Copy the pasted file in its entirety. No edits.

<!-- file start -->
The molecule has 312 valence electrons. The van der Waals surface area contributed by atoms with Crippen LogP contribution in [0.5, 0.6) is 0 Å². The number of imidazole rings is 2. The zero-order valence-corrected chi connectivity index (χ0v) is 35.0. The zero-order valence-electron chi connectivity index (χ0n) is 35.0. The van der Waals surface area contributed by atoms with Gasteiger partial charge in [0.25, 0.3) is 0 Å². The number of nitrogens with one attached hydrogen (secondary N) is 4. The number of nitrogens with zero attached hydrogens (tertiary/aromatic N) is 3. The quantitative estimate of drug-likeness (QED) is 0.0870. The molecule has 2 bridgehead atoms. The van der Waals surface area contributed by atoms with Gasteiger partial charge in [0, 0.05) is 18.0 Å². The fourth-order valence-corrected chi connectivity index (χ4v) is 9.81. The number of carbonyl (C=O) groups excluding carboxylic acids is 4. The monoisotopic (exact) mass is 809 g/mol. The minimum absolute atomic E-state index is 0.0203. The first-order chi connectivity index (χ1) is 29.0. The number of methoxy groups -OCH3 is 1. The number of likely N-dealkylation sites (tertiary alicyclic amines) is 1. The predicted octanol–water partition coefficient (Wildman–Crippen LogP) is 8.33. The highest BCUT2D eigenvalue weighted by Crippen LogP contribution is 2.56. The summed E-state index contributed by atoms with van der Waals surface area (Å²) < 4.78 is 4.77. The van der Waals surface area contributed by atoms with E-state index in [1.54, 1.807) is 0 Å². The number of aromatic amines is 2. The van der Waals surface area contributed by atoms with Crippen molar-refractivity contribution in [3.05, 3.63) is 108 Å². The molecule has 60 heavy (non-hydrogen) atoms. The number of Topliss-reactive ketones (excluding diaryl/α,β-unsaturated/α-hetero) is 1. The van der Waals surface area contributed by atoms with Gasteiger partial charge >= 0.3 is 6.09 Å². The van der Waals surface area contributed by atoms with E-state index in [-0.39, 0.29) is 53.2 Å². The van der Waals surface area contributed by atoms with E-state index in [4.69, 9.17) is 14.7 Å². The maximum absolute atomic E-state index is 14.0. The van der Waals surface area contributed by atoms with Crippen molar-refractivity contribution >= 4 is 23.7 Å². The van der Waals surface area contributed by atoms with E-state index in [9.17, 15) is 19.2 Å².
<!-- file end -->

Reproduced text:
The molecule has 312 valence electrons. The van der Waals surface area contributed by atoms with Crippen LogP contribution in [0.5, 0.6) is 0 Å². The number of imidazole rings is 2. The zero-order valence-corrected chi connectivity index (χ0v) is 35.0. The zero-order valence-electron chi connectivity index (χ0n) is 35.0. The van der Waals surface area contributed by atoms with Gasteiger partial charge in [0.25, 0.3) is 0 Å². The number of nitrogens with one attached hydrogen (secondary N) is 4. The number of nitrogens with zero attached hydrogens (tertiary/aromatic N) is 3. The quantitative estimate of drug-likeness (QED) is 0.0870. The molecule has 2 bridgehead atoms. The van der Waals surface area contributed by atoms with Gasteiger partial charge in [0, 0.05) is 18.0 Å². The fourth-order valence-corrected chi connectivity index (χ4v) is 9.81. The number of carbonyl (C=O) groups excluding carboxylic acids is 4. The monoisotopic (exact) mass is 809 g/mol. The minimum absolute atomic E-state index is 0.0203. The first-order chi connectivity index (χ1) is 29.0. The number of methoxy groups -OCH3 is 1. The number of likely N-dealkylation sites (tertiary alicyclic amines) is 1. The predicted octanol–water partition coefficient (Wildman–Crippen LogP) is 8.33. The highest BCUT2D eigenvalue weighted by Crippen LogP contribution is 2.56. The summed E-state index contributed by atoms with van der Waals surface area (Å²) < 4.78 is 4.77. The van der Waals surface area contributed by atoms with E-state index in [1.54, 1.807) is 0 Å². The number of aromatic amines is 2. The van der Waals surface area contributed by atoms with Crippen molar-refractivity contribution in [3.05, 3.63) is 108 Å². The molecule has 60 heavy (non-hydrogen) atoms. The number of Topliss-reactive ketones (excluding diaryl/α,β-unsaturated/α-hetero) is 1. The van der Waals surface area contributed by atoms with Gasteiger partial charge >= 0.3 is 6.09 Å². The van der Waals surface area contributed by atoms with E-state index in [-0.39, 0.29) is 53.2 Å². The van der Waals surface area contributed by atoms with E-state index in [4.69, 9.17) is 14.7 Å². The maximum absolute atomic E-state index is 14.0. The van der Waals surface area contributed by atoms with Crippen molar-refractivity contribution >= 4 is 23.7 Å². The van der Waals surface area contributed by atoms with E-state index in [9.17, 15) is 19.2 Å².